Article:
Mark Palmer, deputy assistant secretary of state, told the committee: ''The Bulgarians publicly profess their interest in eliminating traffic in narcotics, but their interest appears to extend only to border interception and not to eliminating illicit operations run from inside the country.''

Congressman Edward F. Feighan (D) of Ohio, under whose chairmanship the hearings were held, also listened to extensive private testimony on links between drugs, illicit weapons, and support for terrorism and assassination.

Concluding the session, he urged government officials to give higher priority to exposing Bulgarian misdeeds and pressuring Bulgaria to halt these operations.

In light of the new facts that have emerged from Rome, some congressional staff members are exploring international sanctions that could be taken against Bulgaria, such as suspension of its participation in the International Truck Transport Agreement.

Prosecutor Albano's report is only the first of several developments that are expected to bring the plot against the Polish Pope back into the limelight during the rest of 1984.

Judge Ilario Martella's own comprehensive evaluation of the case, which is said to cover more than 1,000 pages, will be released in the next few weeks. It will include recommendations for trials.

Two other major investigations directly related to the plot against the Pope - the case of an enormous arms and drug smuggling rings in Trento and the case of Bulgarian- and Red Brigades-connected Luigi Scricciolo - are still in process in Italy.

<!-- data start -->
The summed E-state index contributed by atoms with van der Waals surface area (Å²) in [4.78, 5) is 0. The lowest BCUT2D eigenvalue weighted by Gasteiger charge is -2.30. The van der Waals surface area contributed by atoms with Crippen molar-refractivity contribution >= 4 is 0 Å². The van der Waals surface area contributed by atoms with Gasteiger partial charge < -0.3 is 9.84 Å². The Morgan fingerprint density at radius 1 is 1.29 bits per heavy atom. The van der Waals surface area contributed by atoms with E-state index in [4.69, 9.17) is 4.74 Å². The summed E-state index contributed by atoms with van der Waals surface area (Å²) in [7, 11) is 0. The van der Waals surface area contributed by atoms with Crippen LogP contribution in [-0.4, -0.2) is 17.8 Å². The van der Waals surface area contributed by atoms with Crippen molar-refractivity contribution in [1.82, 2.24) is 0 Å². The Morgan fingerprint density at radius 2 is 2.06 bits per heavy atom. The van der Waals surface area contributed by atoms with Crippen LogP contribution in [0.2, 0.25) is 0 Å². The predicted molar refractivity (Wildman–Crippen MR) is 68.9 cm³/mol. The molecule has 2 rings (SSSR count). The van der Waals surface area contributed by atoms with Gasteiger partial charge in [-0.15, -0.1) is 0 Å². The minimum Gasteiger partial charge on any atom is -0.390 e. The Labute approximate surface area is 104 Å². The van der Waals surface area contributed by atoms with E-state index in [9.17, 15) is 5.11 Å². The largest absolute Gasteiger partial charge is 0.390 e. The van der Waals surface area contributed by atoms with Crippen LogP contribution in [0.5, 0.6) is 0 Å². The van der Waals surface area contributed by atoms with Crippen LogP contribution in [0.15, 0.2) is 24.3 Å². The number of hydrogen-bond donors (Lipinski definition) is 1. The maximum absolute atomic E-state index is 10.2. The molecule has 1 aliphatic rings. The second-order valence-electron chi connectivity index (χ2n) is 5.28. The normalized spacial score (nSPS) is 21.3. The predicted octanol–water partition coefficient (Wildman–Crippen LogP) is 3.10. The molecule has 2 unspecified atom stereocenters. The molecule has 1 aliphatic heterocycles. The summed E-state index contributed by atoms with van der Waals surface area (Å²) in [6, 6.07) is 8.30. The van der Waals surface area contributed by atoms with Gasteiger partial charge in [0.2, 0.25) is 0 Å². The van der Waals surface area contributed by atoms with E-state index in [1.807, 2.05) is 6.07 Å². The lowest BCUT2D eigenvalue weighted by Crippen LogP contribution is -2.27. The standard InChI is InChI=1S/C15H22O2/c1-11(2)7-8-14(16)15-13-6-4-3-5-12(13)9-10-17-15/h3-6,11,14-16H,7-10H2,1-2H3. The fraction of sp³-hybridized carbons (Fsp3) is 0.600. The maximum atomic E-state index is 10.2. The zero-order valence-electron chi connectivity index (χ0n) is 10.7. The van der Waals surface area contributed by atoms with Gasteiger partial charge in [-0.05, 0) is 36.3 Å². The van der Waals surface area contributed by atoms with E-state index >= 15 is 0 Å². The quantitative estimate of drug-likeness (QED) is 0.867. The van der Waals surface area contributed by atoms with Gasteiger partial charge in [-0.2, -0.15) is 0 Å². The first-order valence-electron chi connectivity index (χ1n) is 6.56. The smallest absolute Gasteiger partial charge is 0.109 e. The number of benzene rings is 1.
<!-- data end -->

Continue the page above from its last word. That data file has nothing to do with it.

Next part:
In Turkey, the reinvestigation of the killing of Agca's first victim, newspaper editor Abdi Ipekci, launched in December 1982, has resulted in a trial of 24 defendants. It opened in Istanbul in March and is expected to continue through the summer. Most prominent among the accused is Abuzer Ugurlu, ''godfather'' of the Turkish mafia, who is also a prime defendant in two other smuggling and subversion trials that are running concurrently in Ankara.

The 23 other defendants in the Ipekci trial include Agca and all the other Turks imprisoned in Italy, as well as 11 accomplices who have been arrested in Turkey over the past two years. Many of these figure in the Rome report.

The new Turkish trial, according to Vasfiye Ozkocak, the prominent Istanbul daily Milliyet's expert on the case, ''has already demonstrated that the Ipekci killing cannot be explained by internal Turkish politics - it had inspiration from abroad.

''It is confirmed that Ugurlu, who enjoyed a close Bulgarian link for more than a decade, had ties to both rightist and leftist extremists in Turkey,'' Ozkocak says.

This trial has also confirmed Agca's training by the Palestine Liberation Organization.

Among the absentees in the Istanbul trial who are unaccounted for is the young man identified by Agca himself and verified by meticulous Italian investigations, as his partner on July 13, 1981, in St. Peter's Square: Oral Celik.

Celik is apparently enjoying asylum somewhere in Bulgaria, having been spirited out of Italy the very night of the attack in St. Peter's Square in a sealed Bulgarian international transport truck.

The trial in Turkey is not likely to establish Celik's present whereabouts in Bulgaria, if indeed he is still alive at all, but it is providing a great deal of information about the people who made up the whole web of conspiracy from which Agca emerged.